Heavy snow has fallen in Rome for the first time in a quarter century. Venice's canals have begun to freeze. Temperatures have plunged as low as minus 32°C in Ukraine. Across Europe, more than 150 people have died.
Russian gas exports dropped by 15 per cent as the country's consumption soared in the cold weather. Deliveries to some countries, including Austria and Bulgaria, have been reduced by as much as 30 per cent, and Russia accused transit country Ukraine of siphoning off more gas than it was entitled to take.
This is reminiscent of 2009, when supplies to Eastern Europe were interrupted for more than two weeks over a pricing dispute. But this time, the cause of the shortages seems to be the incapacity of the Russian gas monopoly Gazprom to serve both its domestic and international customers.
The US, where "energy independence" has long been a populist rallying cry, has developed its own shale gas resources to the verge of becoming a major exporter. In the EU, the possibility of shale-gas development has been met with opposition from environmentalists, lukewarm enthusiasm at best from politicians, and behind-the-scenes obstructionism from big companies that stand to lose.
In 2010, Alexander Medvedev, the director general of Gazprom, said in London, "Not every housewife is aware of the environmental consequences of the use of shale gas. I don't know who would take the risk of endangering drinking water reservoirs."
In the fastest legislation since the communist period, Bulgaria voted, allegedly under Gazprom pressure, to ban hydraulic fracturing, or "fracking", an essential part of releasing the gas from shale rocks.
New Russian pipelines to Europe have as partners some of the biggest German, Italian and French gas incumbents. France, which banned fracking in June, has the added complication of a strong nuclear lobby, also threatened by cheap gas.
Europe needs to take decisive action. Its leaders should drop any illusions they may have about the ruthless, cynical, calculating men in the Kremlin. It must deal with them from a position of unity and strength, not succumb to the temptation to strike side deals.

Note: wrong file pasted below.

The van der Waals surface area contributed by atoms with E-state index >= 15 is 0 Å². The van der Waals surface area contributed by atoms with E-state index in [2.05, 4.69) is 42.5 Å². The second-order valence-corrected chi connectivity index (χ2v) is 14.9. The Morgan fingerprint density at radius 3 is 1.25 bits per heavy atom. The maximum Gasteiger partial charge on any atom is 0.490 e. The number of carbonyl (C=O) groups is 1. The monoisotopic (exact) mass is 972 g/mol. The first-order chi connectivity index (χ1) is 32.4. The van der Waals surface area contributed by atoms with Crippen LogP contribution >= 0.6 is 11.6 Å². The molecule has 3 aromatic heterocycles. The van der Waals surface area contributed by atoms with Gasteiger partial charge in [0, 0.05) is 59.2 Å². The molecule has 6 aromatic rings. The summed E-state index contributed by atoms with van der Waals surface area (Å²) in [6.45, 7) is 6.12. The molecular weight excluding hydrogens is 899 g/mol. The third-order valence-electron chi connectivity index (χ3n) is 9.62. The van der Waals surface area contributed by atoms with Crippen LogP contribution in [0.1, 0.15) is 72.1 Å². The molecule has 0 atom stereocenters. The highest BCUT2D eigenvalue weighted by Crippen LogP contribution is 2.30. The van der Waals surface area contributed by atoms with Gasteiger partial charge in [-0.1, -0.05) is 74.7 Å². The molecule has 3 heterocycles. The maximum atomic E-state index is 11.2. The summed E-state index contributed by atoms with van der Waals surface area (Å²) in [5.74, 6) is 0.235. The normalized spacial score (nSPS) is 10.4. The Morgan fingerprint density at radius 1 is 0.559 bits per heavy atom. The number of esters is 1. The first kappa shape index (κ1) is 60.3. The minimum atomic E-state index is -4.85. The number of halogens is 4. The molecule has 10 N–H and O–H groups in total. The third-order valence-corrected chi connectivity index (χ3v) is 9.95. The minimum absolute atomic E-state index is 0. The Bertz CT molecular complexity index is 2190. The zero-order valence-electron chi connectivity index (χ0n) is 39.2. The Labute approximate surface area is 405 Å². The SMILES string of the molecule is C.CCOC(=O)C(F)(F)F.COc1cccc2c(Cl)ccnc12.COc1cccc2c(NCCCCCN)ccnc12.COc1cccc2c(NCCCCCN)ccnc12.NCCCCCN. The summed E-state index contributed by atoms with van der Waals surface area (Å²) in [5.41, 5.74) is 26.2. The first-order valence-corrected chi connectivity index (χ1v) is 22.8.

Above all, it should realise that Russia is even more dependent on Europe - for gas revenues - than vice versa. Given the distances and vast costs, threats of diverting significant amounts of Russian gas to China are hollow.
Dismantling Europe's own gas oligopolies, too friendly with Moscow, and establishing liquid, flexible markets needs to continue. Better interconnections in Eastern Europe would ensure that local shortages can be balanced from elsewhere, and reduce Russia's ability to pressurise selected countries.
Alternative supplies should be pursued more robustly. One of the EU's greatest energy security gains has come accidentally, via the great expansion of Qatari gas exports and their diversion from the US.
Supporting fledgling democracy in Libya has the valuable side benefit of securing an important potential secondary gas supplier.
Europe's cooling relations with Ankara, inspired by growing introspection and a touch of xenophobia, ignore Turkey's importance as a transit state for Caspian and Middle Eastern gas. Turkey is also a leading player in Iraq. Resolving the tussles over the new hydrocarbon law and the disputes between the Kurdish authorities and Baghdad would allow Iraqi gas to begin flowing north.
Finally, Europeans need to develop their indigenous gas resources, with proper environmental controls - not fall prey to scare stories propounded by those with their own interests at heart. That is the way to avoid freezing in the dark.
Robin Mills is the head of consulting at Manaar Energy, and the author of The Myth of the Oil Crisis and Capturing Carbon